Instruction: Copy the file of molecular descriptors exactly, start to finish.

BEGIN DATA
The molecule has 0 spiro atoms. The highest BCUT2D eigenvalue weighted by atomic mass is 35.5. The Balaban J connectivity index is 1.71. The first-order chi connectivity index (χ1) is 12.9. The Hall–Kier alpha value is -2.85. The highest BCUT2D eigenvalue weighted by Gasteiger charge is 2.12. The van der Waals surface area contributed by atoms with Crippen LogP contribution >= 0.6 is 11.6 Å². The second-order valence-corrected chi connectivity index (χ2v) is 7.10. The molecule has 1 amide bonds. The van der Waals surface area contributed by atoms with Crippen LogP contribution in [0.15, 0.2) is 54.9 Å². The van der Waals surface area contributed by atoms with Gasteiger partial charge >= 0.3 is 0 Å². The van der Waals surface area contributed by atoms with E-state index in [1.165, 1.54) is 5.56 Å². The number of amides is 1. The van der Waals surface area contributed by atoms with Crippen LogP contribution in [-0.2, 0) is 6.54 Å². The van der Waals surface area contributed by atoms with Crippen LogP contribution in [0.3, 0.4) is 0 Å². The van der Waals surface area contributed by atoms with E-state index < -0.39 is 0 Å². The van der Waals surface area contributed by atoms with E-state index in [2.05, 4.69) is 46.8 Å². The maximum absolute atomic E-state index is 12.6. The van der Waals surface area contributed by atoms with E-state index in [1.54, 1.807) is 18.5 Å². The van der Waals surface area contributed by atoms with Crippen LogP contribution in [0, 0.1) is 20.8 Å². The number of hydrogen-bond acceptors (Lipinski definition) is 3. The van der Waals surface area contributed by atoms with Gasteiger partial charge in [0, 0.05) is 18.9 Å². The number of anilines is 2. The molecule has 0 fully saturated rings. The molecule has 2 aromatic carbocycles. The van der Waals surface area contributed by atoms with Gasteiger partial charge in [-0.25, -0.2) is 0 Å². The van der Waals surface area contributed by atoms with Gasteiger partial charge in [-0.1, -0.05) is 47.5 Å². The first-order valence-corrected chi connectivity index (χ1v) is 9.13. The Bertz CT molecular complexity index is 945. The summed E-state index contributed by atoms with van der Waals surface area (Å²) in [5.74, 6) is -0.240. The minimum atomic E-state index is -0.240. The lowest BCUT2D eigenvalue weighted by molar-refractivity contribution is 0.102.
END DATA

The molecule has 0 spiro atoms. The highest BCUT2D eigenvalue weighted by atomic mass is 35.5. The Balaban J connectivity index is 1.71. The first-order chi connectivity index (χ1) is 12.9. The Hall–Kier alpha value is -2.85. The highest BCUT2D eigenvalue weighted by Gasteiger charge is 2.12. The van der Waals surface area contributed by atoms with Crippen LogP contribution >= 0.6 is 11.6 Å². The second-order valence-corrected chi connectivity index (χ2v) is 7.10. The molecule has 1 amide bonds. The van der Waals surface area contributed by atoms with Crippen LogP contribution in [0.15, 0.2) is 54.9 Å². The van der Waals surface area contributed by atoms with Gasteiger partial charge >= 0.3 is 0 Å². The van der Waals surface area contributed by atoms with E-state index in [1.165, 1.54) is 5.56 Å². The number of amides is 1. The van der Waals surface area contributed by atoms with Crippen LogP contribution in [-0.2, 0) is 6.54 Å². The van der Waals surface area contributed by atoms with Crippen LogP contribution in [0.3, 0.4) is 0 Å². The van der Waals surface area contributed by atoms with E-state index < -0.39 is 0 Å². The van der Waals surface area contributed by atoms with E-state index in [2.05, 4.69) is 46.8 Å². The maximum absolute atomic E-state index is 12.6. The van der Waals surface area contributed by atoms with E-state index in [1.54, 1.807) is 18.5 Å². The van der Waals surface area contributed by atoms with Crippen LogP contribution in [0, 0.1) is 20.8 Å². The number of hydrogen-bond acceptors (Lipinski definition) is 3. The van der Waals surface area contributed by atoms with Gasteiger partial charge in [0, 0.05) is 18.9 Å². The number of anilines is 2. The molecule has 0 fully saturated rings. The molecule has 2 aromatic carbocycles. The van der Waals surface area contributed by atoms with Gasteiger partial charge in [-0.25, -0.2) is 0 Å². The van der Waals surface area contributed by atoms with Gasteiger partial charge in [-0.1, -0.05) is 47.5 Å². The first-order valence-corrected chi connectivity index (χ1v) is 9.13. The Bertz CT molecular complexity index is 945. The summed E-state index contributed by atoms with van der Waals surface area (Å²) in [5.74, 6) is -0.240. The minimum atomic E-state index is -0.240. The lowest BCUT2D eigenvalue weighted by molar-refractivity contribution is 0.102.